Statistics Canada has released the first figures from the 2016 farm census, revealing that the long-running trend to farm consolidation seems to have slowed. The number of census farms was reported at 193,492 nationally, a 6% decline from the last count in 2011. It was the smallest five-year drop in 20 years. Between 2006 and 2011 farm numbers shrank by 10% and between 2001 and 2006 by 8%. The number of farms fell by 12,238 in the latest five years, by 23,640 in the five years prior and by 17,550 in the half-decade before that. The total number of farms in western Canada declined by 7.1% over five years to 102,530, a faster rate than in eastern Canada or nationally. To Statistics Canada a farm is any holding that produces any one of a long list of crops and livestock. The majority of census farms are not farms at all in the practical sense, as businesses that can provide a competitive family income to the owners. The census has 11 size categories topping out at 3,520 acres and over, which is more or less the starting point for a commercial farm in western Canada today. Seven of the size groups are below 400 acres. The number of farms under that size was 121,501 in 2016 or 62% of census farms, compared to 128,299 or 63% five years earlier. Statistics for farms by gross revenue are another measure. The latest census showed 56% or 109,239 farms with gross annual revenue of less than $100,000 and 85,229 under $50,000. The number of actual commercial farms in Canada therefore appears to be between 35,000 and 45,000. The threshold size varies with the type of agriculture. Some farms (say poultry) require little land. But in the west a commercial scale crop or cattle farm can be taken as above 2,000 acres. Statistics Canada's size classification are converted from hectares, so the closest tier is 2,240 acres. The number of farms of this size or larger increased by only 209 units on the prairies in the five years to 2016, to represent 18.0% of all farms compared to 16.6% in 2011. This can be considered a shockingly small number, but these farms are responsible for the large majority of farm production. The average size of all census farms in Canada increased to 820 acres in 2016 from 779 acres in 2011. Total area in farms decreased by 0.9% from 160.2 million acres in 2011 to 158.7 million in 2016. However area dedicated to crops rose to 93.4 million acres in 2016 from 87.4 million. The figure is misleading because some land happened to be flooded during the 2011 census survey and was not counted as crop area in that year. The rest of the gain is attributed to conversion of pasture to crops and reduced summerfallow. (05/15/2017)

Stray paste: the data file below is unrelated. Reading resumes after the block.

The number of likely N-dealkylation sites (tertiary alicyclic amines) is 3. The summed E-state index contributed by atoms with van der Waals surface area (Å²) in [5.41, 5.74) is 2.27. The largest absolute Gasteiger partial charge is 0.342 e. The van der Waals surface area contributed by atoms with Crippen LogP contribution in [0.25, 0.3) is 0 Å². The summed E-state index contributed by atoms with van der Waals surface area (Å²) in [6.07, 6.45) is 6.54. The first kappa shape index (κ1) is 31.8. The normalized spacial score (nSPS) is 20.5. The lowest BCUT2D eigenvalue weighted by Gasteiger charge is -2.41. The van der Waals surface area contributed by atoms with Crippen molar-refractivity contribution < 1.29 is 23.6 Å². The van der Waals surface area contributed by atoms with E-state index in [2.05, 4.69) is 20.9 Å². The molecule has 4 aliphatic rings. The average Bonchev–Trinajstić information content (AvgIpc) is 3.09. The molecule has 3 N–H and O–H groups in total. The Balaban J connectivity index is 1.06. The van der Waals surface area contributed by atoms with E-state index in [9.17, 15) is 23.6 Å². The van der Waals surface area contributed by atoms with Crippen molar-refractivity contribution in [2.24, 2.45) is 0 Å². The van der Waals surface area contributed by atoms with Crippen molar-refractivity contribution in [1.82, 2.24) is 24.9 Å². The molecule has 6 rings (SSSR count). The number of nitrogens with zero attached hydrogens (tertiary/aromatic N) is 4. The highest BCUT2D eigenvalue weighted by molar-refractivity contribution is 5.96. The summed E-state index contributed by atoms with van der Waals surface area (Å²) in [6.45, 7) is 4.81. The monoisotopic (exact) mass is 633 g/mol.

Statistics Canada reported March 31 grain stocks on May 5, confirming the extremely tight old-crop canola supply, especially stocks on farms, though a larger inventory of most other crops compared to a year earlier. The total of stocks of the seven major grains plus lentils were 5% larger than on the 2016 date and stocks on farms were also 5% higher mainly due to larger wheat, durum and pulse crop supplies. Keenest attention is on the canola supply, which was reported at 6.57 million tones, down 23%. Farm stocks at 4.99 million tonnes were 28% smaller and commercial stocks were also lower. Between March 31 and April 24 farm deliveries of canola were 1.60 million tonnes so that currently farm stocks are about 3.39 million, assuming reasonable accuracy of the report. Weekly farm deliveries in 2016-17 to date averaged 385,000 tonnes. With 14 weeks remaining in the crop year and at least 19 weeks before new-crop seed starts to become available, deliveries for the rest of the crop year cannot average more than about 175,000 tonnes a week. If farmers included some canola still to be harvested in their responses to the Statistics Canada survey, stocks may be even tighter. Exports, domestic crush or both will have to decline. Otherwise grain stocks are more than adequate to maintain year-to-date exports and still leave plenty of carryover. The slower rate of wheat exports is reflected in the farm supply. Durum wheat stocks on farms were reported 69% higher than a a year ago, though much of the supply is below milling quality and not representative of usable durum. Stocks of peas and lentils were also higher at the farm level reflecting record 2016 production. (05/08/2017)